Green card holders actually leaving the United States
Green card holders abroad whom the IRS no longer considers U.S. Persons
|c. 15,000 per year?
Fewer than four thousand Form 8833 filers
Around ten thousand ex-LPR deportees
As Patrick Martin, Phil Hodgen, and others have pointed out, if you previously immigrated to the U.S. as a legal permanent resident (LPR, “green card holder”), the IRS considers you a U.S. Person for tax and asset-reporting purposes even if you’ve left the country. Per 26 USC § 7701(b)(6), the only way this changes is if you either take a treaty-based return position that you are a resident of another country, or get a determination from USCIS or a court that your LPR status is gone. You usually do the former by filing IRS Form 8833. You usually get the latter by filing USCIS Form I-407 or by being deported.
Absent that, you remain a “U.S. Person” even if your green card expires or you’ve been out of the country so long that it’s clear you’ve abandoned your residence in the United States. In other words, you are a resident of the U.S. for tax purposes, but not for residence purposes. How many people are stuck in this tax limbo? The Department of Homeland Security estimates that more than 1.3 million LPRs moved out of the U.S. from 2005 to 2012. Generously speaking, perhaps six hundred thousand took action during that period to retain their green cards by applying for re-entry permits from USCIS (whether or not they knew about the tax consequences of keeping their LPR status). Another 115,000 actually filed Form I-407 to cancel their green cards; there appear to be a similar number of Form 8833 filers and deportees.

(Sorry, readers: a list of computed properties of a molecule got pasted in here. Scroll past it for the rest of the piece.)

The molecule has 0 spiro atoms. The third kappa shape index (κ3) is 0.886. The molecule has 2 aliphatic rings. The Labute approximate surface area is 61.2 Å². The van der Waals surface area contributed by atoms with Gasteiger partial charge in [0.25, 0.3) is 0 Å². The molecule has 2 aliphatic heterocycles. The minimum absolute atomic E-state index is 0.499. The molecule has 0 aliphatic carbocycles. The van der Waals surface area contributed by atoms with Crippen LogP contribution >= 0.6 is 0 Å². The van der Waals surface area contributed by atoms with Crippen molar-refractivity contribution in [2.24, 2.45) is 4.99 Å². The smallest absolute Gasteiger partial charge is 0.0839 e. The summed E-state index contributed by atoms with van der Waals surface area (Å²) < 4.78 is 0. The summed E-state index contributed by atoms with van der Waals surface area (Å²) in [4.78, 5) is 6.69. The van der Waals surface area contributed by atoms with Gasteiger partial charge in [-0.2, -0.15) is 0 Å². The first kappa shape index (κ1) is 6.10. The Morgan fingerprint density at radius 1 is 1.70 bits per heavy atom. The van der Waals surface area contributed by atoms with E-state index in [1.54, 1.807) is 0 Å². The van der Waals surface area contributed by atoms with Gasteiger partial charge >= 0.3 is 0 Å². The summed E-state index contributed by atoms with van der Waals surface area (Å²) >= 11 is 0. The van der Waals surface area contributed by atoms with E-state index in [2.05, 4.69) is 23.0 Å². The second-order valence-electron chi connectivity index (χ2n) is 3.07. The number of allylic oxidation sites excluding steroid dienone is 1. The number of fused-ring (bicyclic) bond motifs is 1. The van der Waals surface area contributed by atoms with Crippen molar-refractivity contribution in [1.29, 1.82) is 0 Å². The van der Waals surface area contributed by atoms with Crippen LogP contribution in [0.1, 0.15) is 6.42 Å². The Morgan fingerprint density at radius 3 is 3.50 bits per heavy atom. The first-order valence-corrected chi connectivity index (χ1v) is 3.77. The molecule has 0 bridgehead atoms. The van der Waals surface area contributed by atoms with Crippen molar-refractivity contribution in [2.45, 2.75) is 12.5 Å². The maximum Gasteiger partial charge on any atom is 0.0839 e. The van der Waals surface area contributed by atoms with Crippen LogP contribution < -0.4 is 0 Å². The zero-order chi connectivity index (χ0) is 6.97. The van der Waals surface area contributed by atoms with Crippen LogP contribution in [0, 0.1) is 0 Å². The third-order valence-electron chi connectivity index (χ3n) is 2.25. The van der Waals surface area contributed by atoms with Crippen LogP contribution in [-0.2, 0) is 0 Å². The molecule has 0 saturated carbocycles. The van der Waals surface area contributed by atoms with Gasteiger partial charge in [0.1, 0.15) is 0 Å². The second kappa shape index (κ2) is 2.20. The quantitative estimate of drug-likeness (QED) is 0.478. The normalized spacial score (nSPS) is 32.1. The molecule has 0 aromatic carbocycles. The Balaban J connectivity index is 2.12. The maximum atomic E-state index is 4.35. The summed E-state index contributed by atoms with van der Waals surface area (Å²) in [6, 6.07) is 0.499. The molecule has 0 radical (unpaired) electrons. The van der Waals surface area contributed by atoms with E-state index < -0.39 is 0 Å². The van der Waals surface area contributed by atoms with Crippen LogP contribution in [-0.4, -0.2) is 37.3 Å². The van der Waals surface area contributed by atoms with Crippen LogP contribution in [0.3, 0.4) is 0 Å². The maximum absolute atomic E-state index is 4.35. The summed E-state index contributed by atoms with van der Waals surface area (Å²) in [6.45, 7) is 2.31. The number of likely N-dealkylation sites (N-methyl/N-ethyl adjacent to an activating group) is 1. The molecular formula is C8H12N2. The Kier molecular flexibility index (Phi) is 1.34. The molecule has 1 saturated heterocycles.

That leaves possibly as many as half a million emigrants who no longer have any right of residence in the U.S. but remain subject to that country’s worldwide “citizenship-based taxation” net.